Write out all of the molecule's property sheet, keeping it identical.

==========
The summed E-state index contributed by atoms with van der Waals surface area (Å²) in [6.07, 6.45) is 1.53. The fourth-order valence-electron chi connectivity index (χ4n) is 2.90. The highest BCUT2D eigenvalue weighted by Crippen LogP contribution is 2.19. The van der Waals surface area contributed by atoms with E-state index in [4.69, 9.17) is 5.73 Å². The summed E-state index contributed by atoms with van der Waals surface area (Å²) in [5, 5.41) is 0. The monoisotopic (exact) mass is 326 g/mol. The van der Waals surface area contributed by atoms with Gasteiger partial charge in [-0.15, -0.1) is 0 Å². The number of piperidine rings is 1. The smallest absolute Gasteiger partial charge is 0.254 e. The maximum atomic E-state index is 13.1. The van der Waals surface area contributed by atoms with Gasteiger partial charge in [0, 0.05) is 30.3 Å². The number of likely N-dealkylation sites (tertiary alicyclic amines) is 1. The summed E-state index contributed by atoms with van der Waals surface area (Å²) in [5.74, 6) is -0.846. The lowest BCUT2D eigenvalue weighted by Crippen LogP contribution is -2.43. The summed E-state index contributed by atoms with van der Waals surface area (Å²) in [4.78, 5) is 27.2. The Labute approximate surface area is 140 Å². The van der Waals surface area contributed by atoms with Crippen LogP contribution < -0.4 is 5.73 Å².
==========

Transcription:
The summed E-state index contributed by atoms with van der Waals surface area (Å²) in [6.07, 6.45) is 1.53. The fourth-order valence-electron chi connectivity index (χ4n) is 2.90. The highest BCUT2D eigenvalue weighted by Crippen LogP contribution is 2.19. The van der Waals surface area contributed by atoms with E-state index in [4.69, 9.17) is 5.73 Å². The summed E-state index contributed by atoms with van der Waals surface area (Å²) in [5, 5.41) is 0. The monoisotopic (exact) mass is 326 g/mol. The van der Waals surface area contributed by atoms with Gasteiger partial charge in [-0.15, -0.1) is 0 Å². The number of piperidine rings is 1. The smallest absolute Gasteiger partial charge is 0.254 e. The maximum atomic E-state index is 13.1. The van der Waals surface area contributed by atoms with Gasteiger partial charge in [0, 0.05) is 30.3 Å². The number of likely N-dealkylation sites (tertiary alicyclic amines) is 1. The summed E-state index contributed by atoms with van der Waals surface area (Å²) in [5.74, 6) is -0.846. The lowest BCUT2D eigenvalue weighted by Crippen LogP contribution is -2.43. The summed E-state index contributed by atoms with van der Waals surface area (Å²) in [4.78, 5) is 27.2. The Labute approximate surface area is 140 Å². The van der Waals surface area contributed by atoms with Crippen LogP contribution < -0.4 is 5.73 Å².